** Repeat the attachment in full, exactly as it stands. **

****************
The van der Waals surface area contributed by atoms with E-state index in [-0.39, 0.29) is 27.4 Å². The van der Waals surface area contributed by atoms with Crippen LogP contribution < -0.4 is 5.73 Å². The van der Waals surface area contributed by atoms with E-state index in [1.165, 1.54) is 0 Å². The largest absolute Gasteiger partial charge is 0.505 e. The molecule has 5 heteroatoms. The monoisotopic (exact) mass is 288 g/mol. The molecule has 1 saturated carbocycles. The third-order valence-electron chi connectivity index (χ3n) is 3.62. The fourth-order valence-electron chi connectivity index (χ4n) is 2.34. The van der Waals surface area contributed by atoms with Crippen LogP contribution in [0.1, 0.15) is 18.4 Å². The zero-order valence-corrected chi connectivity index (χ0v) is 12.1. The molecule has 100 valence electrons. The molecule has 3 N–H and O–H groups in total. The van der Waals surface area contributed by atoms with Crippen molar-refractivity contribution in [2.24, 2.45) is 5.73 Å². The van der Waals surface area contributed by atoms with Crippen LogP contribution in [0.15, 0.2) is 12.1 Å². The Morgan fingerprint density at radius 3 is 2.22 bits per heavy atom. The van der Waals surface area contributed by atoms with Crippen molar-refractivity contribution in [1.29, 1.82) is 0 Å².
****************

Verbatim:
The van der Waals surface area contributed by atoms with E-state index in [-0.39, 0.29) is 27.4 Å². The van der Waals surface area contributed by atoms with Crippen LogP contribution < -0.4 is 5.73 Å². The van der Waals surface area contributed by atoms with E-state index in [1.165, 1.54) is 0 Å². The largest absolute Gasteiger partial charge is 0.505 e. The molecule has 5 heteroatoms. The monoisotopic (exact) mass is 288 g/mol. The molecule has 1 saturated carbocycles. The third-order valence-electron chi connectivity index (χ3n) is 3.62. The fourth-order valence-electron chi connectivity index (χ4n) is 2.34. The van der Waals surface area contributed by atoms with Crippen LogP contribution in [0.1, 0.15) is 18.4 Å². The zero-order valence-corrected chi connectivity index (χ0v) is 12.1. The molecule has 100 valence electrons. The molecule has 3 N–H and O–H groups in total. The van der Waals surface area contributed by atoms with Crippen molar-refractivity contribution in [2.24, 2.45) is 5.73 Å². The van der Waals surface area contributed by atoms with Crippen LogP contribution in [0.15, 0.2) is 12.1 Å². The Morgan fingerprint density at radius 3 is 2.22 bits per heavy atom. The van der Waals surface area contributed by atoms with Crippen molar-refractivity contribution in [1.29, 1.82) is 0 Å².